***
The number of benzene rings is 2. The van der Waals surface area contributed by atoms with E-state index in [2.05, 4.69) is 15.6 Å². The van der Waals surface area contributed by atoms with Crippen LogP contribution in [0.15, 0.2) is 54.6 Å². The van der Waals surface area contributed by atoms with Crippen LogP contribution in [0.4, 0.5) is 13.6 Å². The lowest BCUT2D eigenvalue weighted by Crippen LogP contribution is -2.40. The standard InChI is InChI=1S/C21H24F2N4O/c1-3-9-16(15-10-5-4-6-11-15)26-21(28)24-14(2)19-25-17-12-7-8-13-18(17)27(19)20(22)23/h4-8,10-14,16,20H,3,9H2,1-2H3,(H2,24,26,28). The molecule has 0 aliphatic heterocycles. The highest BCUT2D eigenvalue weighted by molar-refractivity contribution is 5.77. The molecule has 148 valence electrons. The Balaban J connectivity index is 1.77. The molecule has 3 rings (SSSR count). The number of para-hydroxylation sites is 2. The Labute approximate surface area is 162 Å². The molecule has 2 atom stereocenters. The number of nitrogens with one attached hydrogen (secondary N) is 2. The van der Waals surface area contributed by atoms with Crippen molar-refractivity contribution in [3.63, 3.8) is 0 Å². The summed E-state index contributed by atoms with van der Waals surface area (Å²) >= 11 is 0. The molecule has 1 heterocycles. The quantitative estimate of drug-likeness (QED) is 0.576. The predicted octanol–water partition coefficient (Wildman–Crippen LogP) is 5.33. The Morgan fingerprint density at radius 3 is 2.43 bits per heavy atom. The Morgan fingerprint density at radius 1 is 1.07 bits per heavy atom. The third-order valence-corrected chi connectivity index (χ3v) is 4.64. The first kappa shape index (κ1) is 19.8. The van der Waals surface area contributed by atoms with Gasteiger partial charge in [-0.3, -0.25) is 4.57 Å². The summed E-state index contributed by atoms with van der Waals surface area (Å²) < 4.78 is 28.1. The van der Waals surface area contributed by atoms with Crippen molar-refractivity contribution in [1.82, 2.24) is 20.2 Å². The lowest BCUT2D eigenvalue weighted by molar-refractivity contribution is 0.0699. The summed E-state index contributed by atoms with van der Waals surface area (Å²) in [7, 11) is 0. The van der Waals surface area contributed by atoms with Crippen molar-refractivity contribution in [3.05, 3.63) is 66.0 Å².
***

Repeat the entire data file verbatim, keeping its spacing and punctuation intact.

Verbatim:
The number of benzene rings is 2. The van der Waals surface area contributed by atoms with E-state index in [2.05, 4.69) is 15.6 Å². The van der Waals surface area contributed by atoms with Crippen LogP contribution in [0.15, 0.2) is 54.6 Å². The van der Waals surface area contributed by atoms with Crippen LogP contribution in [0.4, 0.5) is 13.6 Å². The lowest BCUT2D eigenvalue weighted by Crippen LogP contribution is -2.40. The standard InChI is InChI=1S/C21H24F2N4O/c1-3-9-16(15-10-5-4-6-11-15)26-21(28)24-14(2)19-25-17-12-7-8-13-18(17)27(19)20(22)23/h4-8,10-14,16,20H,3,9H2,1-2H3,(H2,24,26,28). The molecule has 0 aliphatic heterocycles. The highest BCUT2D eigenvalue weighted by molar-refractivity contribution is 5.77. The molecule has 148 valence electrons. The Balaban J connectivity index is 1.77. The molecule has 3 rings (SSSR count). The number of para-hydroxylation sites is 2. The Labute approximate surface area is 162 Å². The molecule has 2 atom stereocenters. The number of nitrogens with one attached hydrogen (secondary N) is 2. The van der Waals surface area contributed by atoms with Crippen molar-refractivity contribution in [3.63, 3.8) is 0 Å². The summed E-state index contributed by atoms with van der Waals surface area (Å²) >= 11 is 0. The molecule has 1 heterocycles. The quantitative estimate of drug-likeness (QED) is 0.576. The predicted octanol–water partition coefficient (Wildman–Crippen LogP) is 5.33. The Morgan fingerprint density at radius 3 is 2.43 bits per heavy atom. The Morgan fingerprint density at radius 1 is 1.07 bits per heavy atom. The third-order valence-corrected chi connectivity index (χ3v) is 4.64. The first kappa shape index (κ1) is 19.8. The van der Waals surface area contributed by atoms with Gasteiger partial charge in [-0.3, -0.25) is 4.57 Å². The summed E-state index contributed by atoms with van der Waals surface area (Å²) < 4.78 is 28.1. The van der Waals surface area contributed by atoms with Crippen molar-refractivity contribution in [1.82, 2.24) is 20.2 Å². The lowest BCUT2D eigenvalue weighted by molar-refractivity contribution is 0.0699. The summed E-state index contributed by atoms with van der Waals surface area (Å²) in [7, 11) is 0. The van der Waals surface area contributed by atoms with Crippen molar-refractivity contribution in [3.05, 3.63) is 66.0 Å².